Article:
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Bring back weapon/armor augmentation

DaeirDaeir AustraliaMember Posts: 6,288 @@ - Legendary Achaean
Normalizing low-level non-artefact gear was fundamentally a good thing for the game, given how RNG based old Forging was and how rare it was to actually receive any gear of worth. However, in this new system, the benefits for creating "premium" gear add up to no more than a few points of given stat. This lends non-artefacted fighters to pretty much having nearly the exact same resists as each other across classes, which is quite frankly, flat and boring.

What I propose is thus:

  • Return the "Augment" enchantment to the Augmentation skill.
  • Rework this enchantment to take a percentage of a "bonus pool" assigned to each weapon/armor stat at its point in creation, based upon the skill (smith rating) of the smith creating it.
For example, creating a suit of fullplate as a Legendary ranked smith will result in a 52/53~ set of armor (thereabouts). Posit the bonus pool for fullplate is 10% of each stat - this means that there is 5 points in the bonus pool for each stat. What the augmentation enchantment would do is take a bunch of reagents and make a roll for improving one of the stats at the expense of lowering the others. Every point of stat modified would be drawn from the bonus pool, meaning that once a stat has been elevated beyond that stat's maximum, it will not progress any further.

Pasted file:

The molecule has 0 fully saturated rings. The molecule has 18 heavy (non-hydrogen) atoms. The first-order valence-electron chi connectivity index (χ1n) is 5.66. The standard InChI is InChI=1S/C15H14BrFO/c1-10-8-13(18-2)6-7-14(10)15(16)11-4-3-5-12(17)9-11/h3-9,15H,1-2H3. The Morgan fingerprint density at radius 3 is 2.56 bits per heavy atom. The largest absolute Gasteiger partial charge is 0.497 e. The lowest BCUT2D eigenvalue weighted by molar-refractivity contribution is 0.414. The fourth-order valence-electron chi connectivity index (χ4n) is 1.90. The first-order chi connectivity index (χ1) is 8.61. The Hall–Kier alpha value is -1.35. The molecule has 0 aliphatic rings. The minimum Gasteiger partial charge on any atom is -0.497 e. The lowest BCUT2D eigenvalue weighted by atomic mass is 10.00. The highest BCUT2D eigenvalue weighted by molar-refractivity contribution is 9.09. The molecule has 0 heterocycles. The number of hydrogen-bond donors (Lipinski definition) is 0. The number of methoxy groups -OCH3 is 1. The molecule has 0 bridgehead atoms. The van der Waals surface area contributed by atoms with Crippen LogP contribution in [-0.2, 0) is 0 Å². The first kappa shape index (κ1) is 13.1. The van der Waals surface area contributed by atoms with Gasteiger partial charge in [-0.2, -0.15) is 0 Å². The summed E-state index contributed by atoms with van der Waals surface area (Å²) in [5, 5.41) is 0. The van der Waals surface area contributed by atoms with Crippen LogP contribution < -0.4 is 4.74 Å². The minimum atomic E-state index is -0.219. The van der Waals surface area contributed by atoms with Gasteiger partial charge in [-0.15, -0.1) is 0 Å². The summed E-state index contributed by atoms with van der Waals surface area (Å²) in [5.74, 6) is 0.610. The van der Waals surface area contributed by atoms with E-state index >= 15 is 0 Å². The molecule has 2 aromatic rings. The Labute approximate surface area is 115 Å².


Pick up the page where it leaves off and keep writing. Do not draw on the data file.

Unaugmented: 52/52
Augmented: 57/47 (absolute best possible repeated augmentation rolls)

Failing an augmentation roll simply consumes the materials for the enchantment with no effect and does not damage the equipment in any way.

A good deal of depth could be introduced to Achaea's basic gearing system through this method, depending on the weighting given to stats on different pieces of gear. Obviously, speed would need to have relatively small pools given its extremely high base and influence as a stat, but having weapons that can be oriented towards harder hitting at the chance to miss seems interesting enough in its own right.

This will essentially induce variance in player-made gear as a direct result of some economical action. If this system doesn't appeal to you but the idea of gear variance does, then by all means, throw out some of your own ideas about what could be done to fix this gap, or if it's even really necessary.